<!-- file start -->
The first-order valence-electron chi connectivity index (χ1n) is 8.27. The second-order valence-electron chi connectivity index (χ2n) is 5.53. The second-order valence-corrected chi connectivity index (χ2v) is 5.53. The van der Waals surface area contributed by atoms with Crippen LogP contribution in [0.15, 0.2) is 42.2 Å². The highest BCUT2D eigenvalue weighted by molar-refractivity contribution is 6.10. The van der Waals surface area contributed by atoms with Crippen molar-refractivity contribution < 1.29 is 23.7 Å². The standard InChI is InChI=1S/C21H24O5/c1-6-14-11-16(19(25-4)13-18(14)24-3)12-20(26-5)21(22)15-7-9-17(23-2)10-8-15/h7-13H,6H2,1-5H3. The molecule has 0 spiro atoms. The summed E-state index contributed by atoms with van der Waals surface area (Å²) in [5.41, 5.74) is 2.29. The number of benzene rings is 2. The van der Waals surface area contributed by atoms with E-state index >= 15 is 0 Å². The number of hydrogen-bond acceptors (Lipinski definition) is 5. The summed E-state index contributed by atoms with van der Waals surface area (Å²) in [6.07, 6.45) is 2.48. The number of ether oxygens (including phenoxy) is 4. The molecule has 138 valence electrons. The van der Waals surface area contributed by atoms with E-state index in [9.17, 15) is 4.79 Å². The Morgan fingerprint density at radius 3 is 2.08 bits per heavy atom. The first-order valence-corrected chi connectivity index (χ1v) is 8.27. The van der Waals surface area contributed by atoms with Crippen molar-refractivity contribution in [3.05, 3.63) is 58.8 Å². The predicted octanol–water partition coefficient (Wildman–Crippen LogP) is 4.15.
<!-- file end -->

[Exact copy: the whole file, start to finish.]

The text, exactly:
The first-order valence-electron chi connectivity index (χ1n) is 8.27. The second-order valence-electron chi connectivity index (χ2n) is 5.53. The second-order valence-corrected chi connectivity index (χ2v) is 5.53. The van der Waals surface area contributed by atoms with Crippen LogP contribution in [0.15, 0.2) is 42.2 Å². The highest BCUT2D eigenvalue weighted by molar-refractivity contribution is 6.10. The van der Waals surface area contributed by atoms with Crippen molar-refractivity contribution < 1.29 is 23.7 Å². The standard InChI is InChI=1S/C21H24O5/c1-6-14-11-16(19(25-4)13-18(14)24-3)12-20(26-5)21(22)15-7-9-17(23-2)10-8-15/h7-13H,6H2,1-5H3. The molecule has 0 spiro atoms. The summed E-state index contributed by atoms with van der Waals surface area (Å²) in [5.41, 5.74) is 2.29. The number of benzene rings is 2. The van der Waals surface area contributed by atoms with E-state index >= 15 is 0 Å². The number of hydrogen-bond acceptors (Lipinski definition) is 5. The summed E-state index contributed by atoms with van der Waals surface area (Å²) in [6.07, 6.45) is 2.48. The number of ether oxygens (including phenoxy) is 4. The molecule has 138 valence electrons. The van der Waals surface area contributed by atoms with E-state index in [9.17, 15) is 4.79 Å². The Morgan fingerprint density at radius 3 is 2.08 bits per heavy atom. The first-order valence-corrected chi connectivity index (χ1v) is 8.27. The van der Waals surface area contributed by atoms with Crippen molar-refractivity contribution in [3.05, 3.63) is 58.8 Å². The predicted octanol–water partition coefficient (Wildman–Crippen LogP) is 4.15.